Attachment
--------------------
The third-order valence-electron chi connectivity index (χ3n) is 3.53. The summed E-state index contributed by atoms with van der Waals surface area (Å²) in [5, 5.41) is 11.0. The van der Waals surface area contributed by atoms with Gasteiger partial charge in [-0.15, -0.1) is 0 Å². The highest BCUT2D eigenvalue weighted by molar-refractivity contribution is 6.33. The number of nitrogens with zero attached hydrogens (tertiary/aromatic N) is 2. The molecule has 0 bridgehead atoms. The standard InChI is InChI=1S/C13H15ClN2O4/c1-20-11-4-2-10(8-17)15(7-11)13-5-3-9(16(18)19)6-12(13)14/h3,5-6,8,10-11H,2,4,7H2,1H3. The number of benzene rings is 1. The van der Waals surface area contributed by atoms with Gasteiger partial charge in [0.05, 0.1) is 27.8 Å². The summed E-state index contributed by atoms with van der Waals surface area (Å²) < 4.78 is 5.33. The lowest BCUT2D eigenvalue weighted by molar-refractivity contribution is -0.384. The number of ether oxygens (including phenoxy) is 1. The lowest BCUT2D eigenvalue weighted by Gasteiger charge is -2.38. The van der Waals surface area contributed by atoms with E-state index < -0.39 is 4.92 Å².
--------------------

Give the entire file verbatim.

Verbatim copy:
The third-order valence-electron chi connectivity index (χ3n) is 3.53. The summed E-state index contributed by atoms with van der Waals surface area (Å²) in [5, 5.41) is 11.0. The van der Waals surface area contributed by atoms with Gasteiger partial charge in [-0.15, -0.1) is 0 Å². The highest BCUT2D eigenvalue weighted by molar-refractivity contribution is 6.33. The number of nitrogens with zero attached hydrogens (tertiary/aromatic N) is 2. The molecule has 0 bridgehead atoms. The standard InChI is InChI=1S/C13H15ClN2O4/c1-20-11-4-2-10(8-17)15(7-11)13-5-3-9(16(18)19)6-12(13)14/h3,5-6,8,10-11H,2,4,7H2,1H3. The number of benzene rings is 1. The van der Waals surface area contributed by atoms with Gasteiger partial charge in [0.05, 0.1) is 27.8 Å². The summed E-state index contributed by atoms with van der Waals surface area (Å²) < 4.78 is 5.33. The lowest BCUT2D eigenvalue weighted by molar-refractivity contribution is -0.384. The number of ether oxygens (including phenoxy) is 1. The lowest BCUT2D eigenvalue weighted by Gasteiger charge is -2.38. The van der Waals surface area contributed by atoms with E-state index < -0.39 is 4.92 Å².